I heard a white male blogger said something, or failed to say something, or whatever. So, let’s pile on and verbally pound him for a while! Because, you know, there is nothing worse going on in the world when it comes to buying and selling (with money or votes) women’s freedoms!!!
As you know, Oedepus Maximus, with the help of a handful of diligent women and men put all into one place the data needed to prove that the now infamous You’re Not Helping blog was not in fact written by a woman and three men of possible ethnic diversity working out of the Midwestern US. Instead, it was written by one twenty something year old grad student named William working in Alabama. Supposedly. Anyway, what you may not know is that the YNH web site was taken down last night but still exists in various easily accessible fragments here. (Poke around in the updates and comments for the links.)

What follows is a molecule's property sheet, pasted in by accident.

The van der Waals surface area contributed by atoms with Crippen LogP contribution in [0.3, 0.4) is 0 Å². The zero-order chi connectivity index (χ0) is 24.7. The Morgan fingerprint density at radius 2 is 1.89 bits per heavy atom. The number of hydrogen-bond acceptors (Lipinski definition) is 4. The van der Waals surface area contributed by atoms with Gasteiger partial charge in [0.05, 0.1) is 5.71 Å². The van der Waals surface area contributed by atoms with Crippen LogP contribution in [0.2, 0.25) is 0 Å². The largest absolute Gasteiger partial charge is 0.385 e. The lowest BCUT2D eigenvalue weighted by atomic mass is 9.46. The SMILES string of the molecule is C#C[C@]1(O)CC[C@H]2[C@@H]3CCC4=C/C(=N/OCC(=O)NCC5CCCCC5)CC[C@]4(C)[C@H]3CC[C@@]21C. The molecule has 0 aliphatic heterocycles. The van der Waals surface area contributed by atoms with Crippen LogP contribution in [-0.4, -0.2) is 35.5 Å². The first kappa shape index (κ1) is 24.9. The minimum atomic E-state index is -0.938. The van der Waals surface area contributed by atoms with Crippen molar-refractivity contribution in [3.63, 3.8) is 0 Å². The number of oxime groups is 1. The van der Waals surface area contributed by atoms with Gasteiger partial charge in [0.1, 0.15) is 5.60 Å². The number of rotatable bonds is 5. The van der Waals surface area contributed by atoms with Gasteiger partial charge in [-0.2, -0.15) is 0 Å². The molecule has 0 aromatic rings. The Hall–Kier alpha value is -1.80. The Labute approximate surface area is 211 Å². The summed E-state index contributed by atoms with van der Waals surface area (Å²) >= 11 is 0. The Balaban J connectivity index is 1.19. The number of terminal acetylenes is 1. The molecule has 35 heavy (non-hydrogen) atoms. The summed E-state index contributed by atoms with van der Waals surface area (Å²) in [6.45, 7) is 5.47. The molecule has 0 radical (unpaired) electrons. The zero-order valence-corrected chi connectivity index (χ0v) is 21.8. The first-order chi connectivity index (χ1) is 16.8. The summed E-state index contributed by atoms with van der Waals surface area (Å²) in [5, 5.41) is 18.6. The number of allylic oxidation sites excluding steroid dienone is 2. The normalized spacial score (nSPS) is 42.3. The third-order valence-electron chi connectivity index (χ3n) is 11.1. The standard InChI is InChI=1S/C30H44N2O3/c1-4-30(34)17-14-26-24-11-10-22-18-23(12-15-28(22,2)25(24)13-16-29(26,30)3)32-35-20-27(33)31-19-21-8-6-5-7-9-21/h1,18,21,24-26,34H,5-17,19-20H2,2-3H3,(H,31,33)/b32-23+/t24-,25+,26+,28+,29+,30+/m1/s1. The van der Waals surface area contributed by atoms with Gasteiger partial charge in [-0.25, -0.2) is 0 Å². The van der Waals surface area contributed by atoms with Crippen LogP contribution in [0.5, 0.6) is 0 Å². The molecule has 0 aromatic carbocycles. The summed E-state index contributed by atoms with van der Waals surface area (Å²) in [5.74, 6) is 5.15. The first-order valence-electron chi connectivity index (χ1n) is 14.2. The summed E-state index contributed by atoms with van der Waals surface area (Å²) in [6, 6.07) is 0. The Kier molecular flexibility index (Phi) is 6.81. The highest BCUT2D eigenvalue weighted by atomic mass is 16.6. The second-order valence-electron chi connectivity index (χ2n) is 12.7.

But I also wanted to point out to you a few other blog posts that you should visit that relate either directly to the YNH meltdown or to the fallout.
Oh, and is anyone with ovaries (so that it counts) going to go and tell Zuska that she is full of shit? A 20-something year old guy pretends to be a woman to get she-creds, horribly attacks a female blogger, a half dozen people about half female and half male do a little digging, put some facts together and contribute significantly to putting a stop to it, and somehow this is male privilege attacking a few innocent sock puppets? Zuska, I am deeply embarrassed for you. You should have been on top of this. And, I think now you owe a number of people apologies.
The latest issue of Evolution: Education and Outreach (volume 3, number 2) is in honor of — if a few months in advance of — the sixty-fifth birthday of NCSE‘s executive director Eugenie C. Scott. Edited by NCSE’s deputy director Glenn Branch (who contributed “Three wishes for Genie” by way of introduction), it contains essays by Nicholas J. Matzke, Robert T. Pennock, Barbara Forrest, Raymond Arthur Eve with Susan Carol Losh and Brandon Nzekwe, Lawrence M. Krauss, Robert M. Hazen, Kevin Padian, Jay D. Wexler, Kenneth R. Miller, Brian Alters, and Carl Zimmer. Plus there’s a biographical appreciation by Andrew J. Petto, a bibliography compiled by Adam M. Goldstein and Glenn Branch, and a reflection on the importance of “Listening to Teachers” by Scott herself.